Quimby’s is a good alternative one in Wicker Park, if you ever get over there. Indie comics and stuff.

Oh, I’ve been there. We did pretty much live in Chicago last year. [Laughs]. We’re playing in Detroit tomorrow. It’s only a four-and-a-half hour drive. So, I think we might have time to take a look about before we take off.

You talked about all the comics you do like, but is there one that’s been absolutely terrible?

I like Mark Millar, who wrote a comic I really like, Superman: Red Son, which I thought was brilliant. I thought because of that, maybe Mark Millar was a really good writer. Then I read Wanted. There’s a film with it too. That was pretty much the worst one I’ve ever read. I read Kick-Ass, and I really didn’t like it. I haven’t seen the film yet. I’m still undecided on Mark Millar. I really like Red Son, but I think Wanted is probably the worst thing I’ve ever read in any format of anything. Book, signpost. Just terrible.

So, you’re in a bunch of bands. I think I counted eight when I was doing my research? Other than Art Brut and French Resistance, what other projects do you plan to record and tour with?

I think my main bands are French Resistance and Art Brut. I’ve got a band Glam Chops, which is just fun, really, because I really like glam music, and everyone in that band loves glam music.

Do you have any upcoming plans with Art Brut at this point?

Oh, yeah, we’ve just started writing the fourth album. Ian [Catskilkin, Art Brut guitarist] is in the French Resistance now, so we’re going to try to write some of the album on this year. It should be out later this year or early next year.

Is anyone producing in particular?

Hopefully Frank Black again. We met him lunch the other day and he seems into it. I like to I’d like to do it with, you know, “Black Francis” again.

He must have been a pretty interesting guy to work with.

He took us out for lunch in his car. He’s got a great big Cadillac. It was loads of fun. It made me really want to start recording an album with him. It felt weird, we were just hanging out [instead of making music]. I want to start recording a new album for Art Brut now! [Laughs]

What is your favorite show moment you’ve been a part of, both as a fan and performer?

We played a college place somewhere, Philadelphia. It was like a weird… just, like, college…  We played in a basement and there was a secret stash of beer in the laundry [room] they’d all be drinking. At the end of the show, the entire room fell over. It was so packed in. Literally everyone fell to the floor. But no one got hurt, which was very funny. I think that was my favorite moment of one of our shows. Watching an entire room of people fall over.

Shows to watch? I really like when people talk in between songs. I could watch John Darnielle from The Mountain Goats in particular. I could watch him just talk. Something like that, yeah. Mountain Goats.

What are you listening to as of late?

Future of the Left, I like them a lot, I listen to that. All of us have suddenly gotten into the Super Furry Animals again. I love the Super Furry Animals. I don’t think they’re very famous here though. Do you know of the Super Furry Animals?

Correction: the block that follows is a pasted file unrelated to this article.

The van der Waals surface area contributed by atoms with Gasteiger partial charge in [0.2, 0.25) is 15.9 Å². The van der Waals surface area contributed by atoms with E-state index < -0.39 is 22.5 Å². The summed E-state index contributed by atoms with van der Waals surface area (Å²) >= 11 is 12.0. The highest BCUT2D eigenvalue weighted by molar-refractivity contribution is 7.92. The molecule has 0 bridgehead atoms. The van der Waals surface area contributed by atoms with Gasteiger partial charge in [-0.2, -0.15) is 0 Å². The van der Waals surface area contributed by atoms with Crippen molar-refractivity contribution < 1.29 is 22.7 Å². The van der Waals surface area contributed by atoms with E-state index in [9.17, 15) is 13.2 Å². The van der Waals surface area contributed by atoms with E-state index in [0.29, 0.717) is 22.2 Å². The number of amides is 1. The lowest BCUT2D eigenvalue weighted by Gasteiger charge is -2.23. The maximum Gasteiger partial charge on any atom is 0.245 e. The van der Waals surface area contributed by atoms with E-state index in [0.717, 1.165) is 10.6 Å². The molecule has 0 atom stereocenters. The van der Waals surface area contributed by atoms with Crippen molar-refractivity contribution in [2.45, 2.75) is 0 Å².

Yeah, but I haven’t spent a lot of time listening to them. But they’ve been on my radar, for sure.

I thought I had all of their albums, but there was like three I didn’t have. We listen to them when we drive. In the van, I listen to a lot of Led Zeppelin that Ian plays.

Which records?

I don’t know, it’s a long drive, I think he has all of them. [Laughs]

Yeah, the Dakotas and that whole thing – it’s a long drive. There’s just nothing there. It’s really boring.

Super Furries are good for a bit.

So, I know you’re a big Replacements fan. If there’s one song you had to hold in higher regard to any others, what would it be?

Aw man, that’s impossible to say! Maybe “Here Comes A Regular”? I love that song. When I first started listening to the Replacements, when I first heard that song, it made me cry a little bit. It’s really embarrassing. I was like, on the train to meet Dyan for lunch. Oh, “Bastards of Young,” they’re all good. I can’t pick one.

There’s a guy in Chicago, whenever he comes to see us play, he brings me like, an amazing Replacements thing. Tonight, he’s bringing me a bootleg DVD of when they played in Amsterdam in 1991. I can’t wait to see that.

Wow! Their last show I think was the “Taste of Chicago” in July of ’91. I thought that was interesting.

Yeah, they did this whole thing where like, the handed the instruments to their roadies, or guitar technicians so the whole set ended with an whole entire different band playing the stage. The Replacements had left.

It Ain’t Over ‘Til the Fat Roadies Play, or something like that.

I think I’m getting a CD of that. It’s weird, when we did that residency in Chicago, every night someone would bring me a present with a home recorded Replacements thing. Chicago’s brilliant, you know? Where else would someone bring you presents like that? It’s awesome.